|By country or region|
|Opposition and resistance|
Owen Fitzpen (also known as Owen Phippen) was an English merchant taken captive by Barbary pirates who later mounted a heroic escape. He is memorialised on a plaque placed in St. Mary's Church at Truro, Cornwall, England.
Owen Fitzpen was born at Weymouth or Melcombe Regis, Dorset, in 1582, during the reign of Queen Elizabeth I. He was the son of Robert Fitzpen (1555–1589) and Cecily Jordon (born 1559). With the English victory over the Spanish Armada in 1588, England became the major naval power in the world and, as a result, her merchant trade thrived.
With the death of his father when Owen was 7 years old, it was natural that he, the eldest son and second child of the family, would take to the newly found opportunities in seafaring and merchant trade and he attained a high degree of success in the business. His sister Cecily, only two years his senior, worked with the mother to hold the family together, by then consisting of his brothers Robert, age 6, David, age 4 and George, age 2.
Career at sea
While it is not known at what age Fitzpen became an apprentice seaman, it is known that he left home not many years after his father's death and worked his way up quickly in the business. He was married to Annie Coinie on July 3, 1603 in a wedding ceremony said to be lavish for his time and reflective of the status of a young merchant seaman.
His family benefited from his wealth, George becoming first Master of the Truro Grammar School (1621–1635) and then a Rector at St. Mary's Church in the same town, where he served for the next 26 years. David went to America and settled at Hingham, Massachusetts, where he became an ancestor of several veterans of the American Revolution through which the Daughters of the American Revolution trace their ancestry.
The most famous chapter in Owen's life, however, began when he was taken captive by Turkish pirates on March 24, 1620, while on a trading voyage in the Mediterranean Sea. More than likely, these were Barbary pirates, as historical accounts of the time considered any of the Muslims in the Mediterranean region to be Turks. For seven years, Owen and a number of other Christian captives served as slaves to the Turks near present-day Algiers. Their chance for freedom finally came when Owen and 10 other Christian captives (Dutch and French) were herded aboard a corsair with 65 Turks to set sail for their next assignment. Owen and the 10 other captives fought against the Turks for three hours and suffered five of their number slain before the surviving Turks surrendered the ship. Owen and his crew sailed the ship to Cartagena, Spain, where news of the mutiny reached the King. Owen was summoned to Madrid where the king offered him a captain's position and great favor if he would convert to Catholicism. Owen respectfully declined, sold the ship for 6,000 pounds sterling and made his way back to England, where he settled near his brother George in Cornwall. Owen died at the village of Lamorran on March 17, 1636 at age 54. George had the memorial put in St. Mary's Church shortly thereafter.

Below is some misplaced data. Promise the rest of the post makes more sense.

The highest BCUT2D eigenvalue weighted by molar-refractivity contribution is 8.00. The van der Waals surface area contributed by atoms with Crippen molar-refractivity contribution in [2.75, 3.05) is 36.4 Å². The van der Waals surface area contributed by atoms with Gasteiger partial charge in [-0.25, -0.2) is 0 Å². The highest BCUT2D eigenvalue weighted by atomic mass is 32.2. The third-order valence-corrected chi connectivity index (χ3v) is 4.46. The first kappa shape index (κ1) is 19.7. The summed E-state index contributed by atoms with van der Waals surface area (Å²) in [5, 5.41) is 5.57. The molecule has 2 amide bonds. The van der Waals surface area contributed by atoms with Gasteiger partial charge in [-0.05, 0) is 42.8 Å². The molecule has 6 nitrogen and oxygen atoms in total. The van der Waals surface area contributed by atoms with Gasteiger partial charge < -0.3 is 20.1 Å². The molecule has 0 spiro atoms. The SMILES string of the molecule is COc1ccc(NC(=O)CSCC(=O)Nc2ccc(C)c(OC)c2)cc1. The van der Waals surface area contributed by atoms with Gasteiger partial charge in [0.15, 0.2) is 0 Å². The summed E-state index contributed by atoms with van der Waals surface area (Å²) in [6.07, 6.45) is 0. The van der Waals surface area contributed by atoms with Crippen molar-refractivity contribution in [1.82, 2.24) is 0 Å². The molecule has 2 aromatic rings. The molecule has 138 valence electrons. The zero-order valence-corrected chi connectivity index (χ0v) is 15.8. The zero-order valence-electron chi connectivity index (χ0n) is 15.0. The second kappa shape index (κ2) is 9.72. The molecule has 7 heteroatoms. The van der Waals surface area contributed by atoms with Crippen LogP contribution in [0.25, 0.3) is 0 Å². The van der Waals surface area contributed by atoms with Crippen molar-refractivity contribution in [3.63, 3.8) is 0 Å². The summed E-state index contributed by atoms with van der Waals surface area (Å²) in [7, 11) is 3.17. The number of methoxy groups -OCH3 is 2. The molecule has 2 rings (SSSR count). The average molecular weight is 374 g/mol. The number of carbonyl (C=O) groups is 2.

The plaque reads as follows (original errors in spelling and spacing included): "The old record says Owen Phippen who most Valiantly freed himself from the Turks - This relates to his rescuing himself and companions after seven years bondage on board an Algerine Corsair ,the history of which exploit is engraved upon a monument or tablet erected in his memory by his brother George, in St. Mary's church whiled he was settle over it. This church is a handsome Gothic structure built during the reign of Henry VIII on the north side o f the chancel of which is a monumental inscription. " Aofo cv Z«fO(f Oeu. (Glory to God in the Highest)
. . .
to the pious and well - deserved m emoryof Owen Fitzpen alias Phippen, who travelled over many part softheworld and on 24 mar, 1 6 2 0 was taken by the Turkes and made Captive in Algier. He projected Sundy plots for his libertie and on 17 June 1627 with 10 other Christian captives, Dutch and French (persivaded by his counsel and courage) be began a cruel fight with sixty-five Turkes in their own ship - which lasted three howers in which five of his company were slain yet God made him conquer and so he brought the ship in Cartagene being of 400 tons and 22 o rd. The king sent for histoMa dr id to see him - was offered a captaines place and a Kings favor if he would turn Papists, wh i c h he refused. He sold all for 6000 LreturnedtoEngland, a nd died at Lamorran 17 Mar 163 6 . Melcomb in Dorset was his place of birth. Age 54 and here lies Earth in Earth."
A copy of the inscription can be seen in Lysson's Magna Britannia, Vol. III, Cornwall, p. 312; in Hitchin's Cornwall, Vol. II, p. 648, and in Orchard's Epitahs.
It is not known when the family name was changed from the old English form Fitzpen to Phippen, but it is generally believed this was done by his brother David to coincide with the move of his family to the Massachusetts Bay Colony. A number of David's descendants fought in the American Revolutionary War.
Owen and his wife, Annie, had at least three children born in Ireland before Owen's capture, one son of whom changed the spelling of the family name to Thigpen, yet a third variation. His grandson, James Thigpen, would be the first of his direct descendants to settle in America, this time to North Carolina. Thigpen's descendants would include two famous athletes, NFL great Yancey Thigpen (through slaveholders of the same name) and Major League Baseball's pitching sensation Bobby Thigpen.
||This article includes a list of references, related reading or external links, but its sources remain unclear because it lacks inline citations. (August 2010)|